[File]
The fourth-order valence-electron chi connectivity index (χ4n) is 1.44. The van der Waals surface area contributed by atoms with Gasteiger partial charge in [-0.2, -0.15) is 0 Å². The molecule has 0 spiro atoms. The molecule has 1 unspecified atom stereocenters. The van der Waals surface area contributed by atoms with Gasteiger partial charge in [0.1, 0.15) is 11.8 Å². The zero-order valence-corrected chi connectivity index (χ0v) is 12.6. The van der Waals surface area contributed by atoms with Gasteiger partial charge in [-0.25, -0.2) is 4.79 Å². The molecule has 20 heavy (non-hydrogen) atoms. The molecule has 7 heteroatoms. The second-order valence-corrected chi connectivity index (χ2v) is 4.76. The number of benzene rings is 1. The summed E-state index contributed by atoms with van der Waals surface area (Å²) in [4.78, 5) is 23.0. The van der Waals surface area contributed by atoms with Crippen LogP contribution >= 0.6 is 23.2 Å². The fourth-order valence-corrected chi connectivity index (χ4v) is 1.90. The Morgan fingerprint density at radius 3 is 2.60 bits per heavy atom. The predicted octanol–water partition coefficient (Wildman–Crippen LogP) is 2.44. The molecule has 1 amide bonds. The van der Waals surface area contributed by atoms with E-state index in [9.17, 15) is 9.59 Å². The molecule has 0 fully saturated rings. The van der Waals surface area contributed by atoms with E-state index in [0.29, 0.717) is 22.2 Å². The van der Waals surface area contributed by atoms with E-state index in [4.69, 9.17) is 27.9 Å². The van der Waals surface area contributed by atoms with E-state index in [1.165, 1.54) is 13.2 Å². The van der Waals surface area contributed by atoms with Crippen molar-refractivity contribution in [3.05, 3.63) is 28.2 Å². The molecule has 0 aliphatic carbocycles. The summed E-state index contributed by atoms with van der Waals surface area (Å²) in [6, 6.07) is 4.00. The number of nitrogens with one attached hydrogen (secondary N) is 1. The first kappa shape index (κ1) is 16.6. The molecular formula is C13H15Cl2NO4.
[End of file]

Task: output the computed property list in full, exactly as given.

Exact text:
The fourth-order valence-electron chi connectivity index (χ4n) is 1.44. The van der Waals surface area contributed by atoms with Gasteiger partial charge in [-0.2, -0.15) is 0 Å². The molecule has 0 spiro atoms. The molecule has 1 unspecified atom stereocenters. The van der Waals surface area contributed by atoms with Gasteiger partial charge in [0.1, 0.15) is 11.8 Å². The zero-order valence-corrected chi connectivity index (χ0v) is 12.6. The van der Waals surface area contributed by atoms with Gasteiger partial charge in [-0.25, -0.2) is 4.79 Å². The molecule has 20 heavy (non-hydrogen) atoms. The molecule has 7 heteroatoms. The second-order valence-corrected chi connectivity index (χ2v) is 4.76. The number of benzene rings is 1. The summed E-state index contributed by atoms with van der Waals surface area (Å²) in [4.78, 5) is 23.0. The van der Waals surface area contributed by atoms with Crippen LogP contribution >= 0.6 is 23.2 Å². The fourth-order valence-corrected chi connectivity index (χ4v) is 1.90. The Morgan fingerprint density at radius 3 is 2.60 bits per heavy atom. The predicted octanol–water partition coefficient (Wildman–Crippen LogP) is 2.44. The molecule has 1 amide bonds. The van der Waals surface area contributed by atoms with E-state index in [9.17, 15) is 9.59 Å². The molecule has 0 fully saturated rings. The van der Waals surface area contributed by atoms with E-state index in [0.29, 0.717) is 22.2 Å². The van der Waals surface area contributed by atoms with E-state index in [4.69, 9.17) is 27.9 Å². The van der Waals surface area contributed by atoms with E-state index in [1.165, 1.54) is 13.2 Å². The van der Waals surface area contributed by atoms with Crippen molar-refractivity contribution in [3.05, 3.63) is 28.2 Å². The molecule has 0 aliphatic carbocycles. The summed E-state index contributed by atoms with van der Waals surface area (Å²) in [6, 6.07) is 4.00. The number of nitrogens with one attached hydrogen (secondary N) is 1. The first kappa shape index (κ1) is 16.6. The molecular formula is C13H15Cl2NO4.